The second piece was Darren Copeland’s own piece, which was a partial collaboration with Frances in the spatial sense:  Frances took over control of the diffusion system during much of this performance, and also made use of the holosonic speaker device.  The piece was a 20-minute soundscape composition, utilizing field recordings and carefully mixed into a lovely journey of sound.   The pacing and sense of balance and placement of sound was quite refined, and Frances’s diffusion of it in the space was subtle at times, while at others being more animated and frenzied.  Overall it was a wonderful piece to sit inside of, and a great example of soundscape composition from a prominent sound artist and phonographer.

The final piece on the program was Edmonton-based Shawn Pinchbeck, who performed with an array of objects including radios, handmade audio synths, and his own Max-based performance system on a laptop.  The piece was improvised, and began with Pinchbeck carefully placing radios around the space, and then gradually adding layers onto this until a complex ambient texture emerged, filling the space with motion, growth, and colour.  At one point, he began “playing” an old wheely-record holder thing with contact microphones attached.  As he slid and rolled it across the floor in front of us, the contact mics amplified the complex vibrations and resonances of the wire-based structure.  It was a really calm and dreamy ending to an amazing festival.  And like Copeland’s work, this piece made great use of field recordings, peppered with other sounds, to bring us into spaces real and imaginary.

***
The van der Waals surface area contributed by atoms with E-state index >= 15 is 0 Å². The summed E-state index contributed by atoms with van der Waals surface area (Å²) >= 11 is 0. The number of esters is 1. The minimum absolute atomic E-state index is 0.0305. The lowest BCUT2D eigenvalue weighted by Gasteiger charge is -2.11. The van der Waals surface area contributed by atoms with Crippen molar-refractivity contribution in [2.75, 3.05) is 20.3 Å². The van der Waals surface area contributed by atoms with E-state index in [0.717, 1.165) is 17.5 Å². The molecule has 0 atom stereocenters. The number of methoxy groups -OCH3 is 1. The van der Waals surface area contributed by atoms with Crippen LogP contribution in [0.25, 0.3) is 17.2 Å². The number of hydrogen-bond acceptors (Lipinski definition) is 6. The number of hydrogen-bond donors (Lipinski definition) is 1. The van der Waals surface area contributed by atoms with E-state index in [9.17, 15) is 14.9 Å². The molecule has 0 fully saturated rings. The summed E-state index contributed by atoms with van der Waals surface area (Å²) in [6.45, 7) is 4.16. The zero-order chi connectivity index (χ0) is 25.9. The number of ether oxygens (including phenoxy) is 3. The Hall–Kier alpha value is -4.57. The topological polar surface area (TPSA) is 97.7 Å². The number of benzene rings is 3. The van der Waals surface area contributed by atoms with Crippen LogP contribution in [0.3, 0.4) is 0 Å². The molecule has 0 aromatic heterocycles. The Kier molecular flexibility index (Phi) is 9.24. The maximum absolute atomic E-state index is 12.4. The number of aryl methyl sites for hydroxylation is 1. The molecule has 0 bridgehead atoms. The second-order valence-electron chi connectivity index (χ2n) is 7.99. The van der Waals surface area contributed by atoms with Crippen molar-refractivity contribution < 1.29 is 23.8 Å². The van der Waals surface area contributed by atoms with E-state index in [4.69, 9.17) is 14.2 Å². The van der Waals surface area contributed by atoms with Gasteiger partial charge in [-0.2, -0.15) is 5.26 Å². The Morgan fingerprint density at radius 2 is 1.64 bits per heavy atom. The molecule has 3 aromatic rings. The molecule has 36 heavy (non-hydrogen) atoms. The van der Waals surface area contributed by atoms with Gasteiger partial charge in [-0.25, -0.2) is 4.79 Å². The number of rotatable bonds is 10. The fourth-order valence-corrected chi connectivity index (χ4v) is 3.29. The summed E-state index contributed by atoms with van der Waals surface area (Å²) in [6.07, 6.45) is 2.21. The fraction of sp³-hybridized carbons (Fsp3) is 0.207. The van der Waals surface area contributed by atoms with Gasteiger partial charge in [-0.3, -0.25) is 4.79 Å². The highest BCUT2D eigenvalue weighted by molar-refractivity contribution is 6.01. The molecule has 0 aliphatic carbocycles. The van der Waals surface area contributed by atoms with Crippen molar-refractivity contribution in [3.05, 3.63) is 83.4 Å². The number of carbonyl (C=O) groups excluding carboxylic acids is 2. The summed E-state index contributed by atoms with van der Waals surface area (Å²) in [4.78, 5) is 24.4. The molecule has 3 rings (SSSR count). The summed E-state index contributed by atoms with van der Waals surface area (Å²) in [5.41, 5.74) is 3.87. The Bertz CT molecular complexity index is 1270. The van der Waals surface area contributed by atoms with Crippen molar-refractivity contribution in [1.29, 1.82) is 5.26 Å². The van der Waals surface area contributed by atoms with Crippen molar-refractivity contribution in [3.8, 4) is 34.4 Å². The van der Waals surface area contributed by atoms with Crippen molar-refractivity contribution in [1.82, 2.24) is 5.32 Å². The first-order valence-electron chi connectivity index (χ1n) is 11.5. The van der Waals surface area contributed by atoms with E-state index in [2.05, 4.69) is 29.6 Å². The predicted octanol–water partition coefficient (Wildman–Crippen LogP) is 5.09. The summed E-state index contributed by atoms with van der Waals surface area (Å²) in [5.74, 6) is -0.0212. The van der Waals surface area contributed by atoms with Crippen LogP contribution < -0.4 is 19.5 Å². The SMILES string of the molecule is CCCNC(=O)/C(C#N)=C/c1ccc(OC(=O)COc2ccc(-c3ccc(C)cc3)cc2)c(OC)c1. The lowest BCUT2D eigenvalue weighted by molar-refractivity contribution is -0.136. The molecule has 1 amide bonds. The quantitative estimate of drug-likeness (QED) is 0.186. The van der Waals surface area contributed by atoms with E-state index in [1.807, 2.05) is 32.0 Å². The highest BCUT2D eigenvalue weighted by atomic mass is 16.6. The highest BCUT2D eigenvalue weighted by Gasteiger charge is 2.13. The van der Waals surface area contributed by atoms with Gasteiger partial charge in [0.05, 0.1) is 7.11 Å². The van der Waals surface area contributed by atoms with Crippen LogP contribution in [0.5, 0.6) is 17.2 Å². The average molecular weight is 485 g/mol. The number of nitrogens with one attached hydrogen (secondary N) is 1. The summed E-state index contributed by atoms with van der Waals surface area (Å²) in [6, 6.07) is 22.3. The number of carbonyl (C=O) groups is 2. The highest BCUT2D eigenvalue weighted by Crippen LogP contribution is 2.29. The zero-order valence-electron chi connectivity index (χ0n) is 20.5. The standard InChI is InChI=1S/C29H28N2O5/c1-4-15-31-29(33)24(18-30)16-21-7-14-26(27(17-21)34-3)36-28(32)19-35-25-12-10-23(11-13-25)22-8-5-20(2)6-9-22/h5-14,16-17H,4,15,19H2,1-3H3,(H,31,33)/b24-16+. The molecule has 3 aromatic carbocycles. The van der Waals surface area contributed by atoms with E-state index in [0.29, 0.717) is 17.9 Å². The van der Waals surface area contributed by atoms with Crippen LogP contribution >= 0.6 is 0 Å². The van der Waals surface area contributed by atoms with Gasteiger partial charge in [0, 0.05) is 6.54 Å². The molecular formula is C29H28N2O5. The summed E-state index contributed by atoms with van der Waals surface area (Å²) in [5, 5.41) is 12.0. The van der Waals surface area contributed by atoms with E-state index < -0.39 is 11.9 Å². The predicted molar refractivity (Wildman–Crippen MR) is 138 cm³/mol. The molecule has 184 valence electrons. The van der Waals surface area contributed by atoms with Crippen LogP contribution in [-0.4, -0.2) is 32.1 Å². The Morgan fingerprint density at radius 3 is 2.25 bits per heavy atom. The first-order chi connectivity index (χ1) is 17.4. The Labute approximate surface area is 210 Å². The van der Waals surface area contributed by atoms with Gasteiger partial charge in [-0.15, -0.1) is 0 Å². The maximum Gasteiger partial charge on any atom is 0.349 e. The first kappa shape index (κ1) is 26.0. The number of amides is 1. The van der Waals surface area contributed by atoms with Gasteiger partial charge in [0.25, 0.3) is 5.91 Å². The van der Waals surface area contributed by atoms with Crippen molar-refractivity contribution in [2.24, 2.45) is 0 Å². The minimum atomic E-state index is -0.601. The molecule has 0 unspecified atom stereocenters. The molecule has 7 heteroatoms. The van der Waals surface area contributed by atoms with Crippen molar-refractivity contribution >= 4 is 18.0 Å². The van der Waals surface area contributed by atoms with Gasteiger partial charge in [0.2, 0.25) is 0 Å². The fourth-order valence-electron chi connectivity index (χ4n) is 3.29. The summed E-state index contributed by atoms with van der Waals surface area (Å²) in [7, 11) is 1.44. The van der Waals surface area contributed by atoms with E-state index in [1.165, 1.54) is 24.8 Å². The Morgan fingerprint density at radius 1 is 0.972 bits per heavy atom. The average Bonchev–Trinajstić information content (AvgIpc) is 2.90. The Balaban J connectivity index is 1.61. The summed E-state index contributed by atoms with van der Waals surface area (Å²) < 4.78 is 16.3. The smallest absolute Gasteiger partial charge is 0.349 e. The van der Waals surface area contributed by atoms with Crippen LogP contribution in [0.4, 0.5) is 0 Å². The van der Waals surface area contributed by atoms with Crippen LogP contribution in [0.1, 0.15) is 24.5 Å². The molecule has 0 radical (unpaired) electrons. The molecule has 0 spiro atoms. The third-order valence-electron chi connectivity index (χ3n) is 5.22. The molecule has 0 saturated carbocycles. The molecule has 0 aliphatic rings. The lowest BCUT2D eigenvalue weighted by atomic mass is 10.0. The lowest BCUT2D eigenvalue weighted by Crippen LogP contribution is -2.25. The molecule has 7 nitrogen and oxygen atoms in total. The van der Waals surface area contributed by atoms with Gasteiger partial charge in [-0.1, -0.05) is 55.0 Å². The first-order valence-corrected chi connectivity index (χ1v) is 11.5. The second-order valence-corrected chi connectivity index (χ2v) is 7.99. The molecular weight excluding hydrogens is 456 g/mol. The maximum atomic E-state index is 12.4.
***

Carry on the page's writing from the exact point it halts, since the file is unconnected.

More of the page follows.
All in all, the festival was a wonderful experience, and it was a pleasure to get to be part of it this year as an artist. It was also a great example of a sound event in which acoustic ecology, as a creative practice, was in full evidence.  Although I was unable to attend any of the workshops, I found the program itself to be diverse and innovative, with a good mix of local talent as well, which has always been something I’ve appreciated about these organizations’ approach to fostering a community.  I was just so impressed with the huge turnout every night of an eager and clearly engaged community.  The one criticism I might have of the festival is its focus on evening events, which tended to de-emphasize the possibility of “gallery” attendance during the day.  I think one improvement the festival could make is allowing the installation work to continue to be exhibited beyond the short range of the festival.   I think this is especially important from the point of view of acoustic ecology, since concert format is of limited use for many types of soundscape-oriented works.  It would be great, for example, to have open hours for installation work, and perhaps works that are site-specific in the city, or even a sound walk or two.  Otherwise, a great event and one that was inspiring to be a part of.